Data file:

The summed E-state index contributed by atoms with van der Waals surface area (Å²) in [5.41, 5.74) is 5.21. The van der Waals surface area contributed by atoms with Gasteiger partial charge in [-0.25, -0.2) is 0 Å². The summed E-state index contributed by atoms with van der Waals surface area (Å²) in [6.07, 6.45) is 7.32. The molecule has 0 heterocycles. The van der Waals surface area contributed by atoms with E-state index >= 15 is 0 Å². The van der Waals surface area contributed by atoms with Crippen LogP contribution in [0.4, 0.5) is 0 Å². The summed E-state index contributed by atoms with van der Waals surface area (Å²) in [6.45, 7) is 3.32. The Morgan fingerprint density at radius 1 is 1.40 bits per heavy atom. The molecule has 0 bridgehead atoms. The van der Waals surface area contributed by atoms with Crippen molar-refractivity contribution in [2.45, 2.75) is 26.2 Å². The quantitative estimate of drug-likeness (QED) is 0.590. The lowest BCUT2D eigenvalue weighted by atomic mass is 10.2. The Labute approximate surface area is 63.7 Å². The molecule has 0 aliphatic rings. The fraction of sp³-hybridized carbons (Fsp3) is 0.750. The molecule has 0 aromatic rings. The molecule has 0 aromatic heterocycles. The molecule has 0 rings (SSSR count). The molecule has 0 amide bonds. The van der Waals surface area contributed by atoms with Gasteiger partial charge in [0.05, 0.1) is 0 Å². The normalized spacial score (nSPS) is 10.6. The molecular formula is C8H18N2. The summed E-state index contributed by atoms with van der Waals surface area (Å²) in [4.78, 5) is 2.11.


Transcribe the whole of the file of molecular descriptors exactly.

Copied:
The summed E-state index contributed by atoms with van der Waals surface area (Å²) in [5.41, 5.74) is 5.21. The van der Waals surface area contributed by atoms with Gasteiger partial charge in [-0.25, -0.2) is 0 Å². The summed E-state index contributed by atoms with van der Waals surface area (Å²) in [6.07, 6.45) is 7.32. The molecule has 0 heterocycles. The van der Waals surface area contributed by atoms with E-state index >= 15 is 0 Å². The van der Waals surface area contributed by atoms with Crippen LogP contribution in [0.4, 0.5) is 0 Å². The summed E-state index contributed by atoms with van der Waals surface area (Å²) in [6.45, 7) is 3.32. The Morgan fingerprint density at radius 1 is 1.40 bits per heavy atom. The molecule has 0 bridgehead atoms. The van der Waals surface area contributed by atoms with Crippen molar-refractivity contribution in [2.45, 2.75) is 26.2 Å². The quantitative estimate of drug-likeness (QED) is 0.590. The lowest BCUT2D eigenvalue weighted by atomic mass is 10.2. The Labute approximate surface area is 63.7 Å². The molecule has 0 aliphatic rings. The fraction of sp³-hybridized carbons (Fsp3) is 0.750. The molecule has 0 aromatic rings. The molecule has 0 aromatic heterocycles. The molecule has 0 rings (SSSR count). The molecule has 0 amide bonds. The van der Waals surface area contributed by atoms with Gasteiger partial charge in [0.05, 0.1) is 0 Å². The normalized spacial score (nSPS) is 10.6. The molecular formula is C8H18N2. The summed E-state index contributed by atoms with van der Waals surface area (Å²) in [4.78, 5) is 2.11.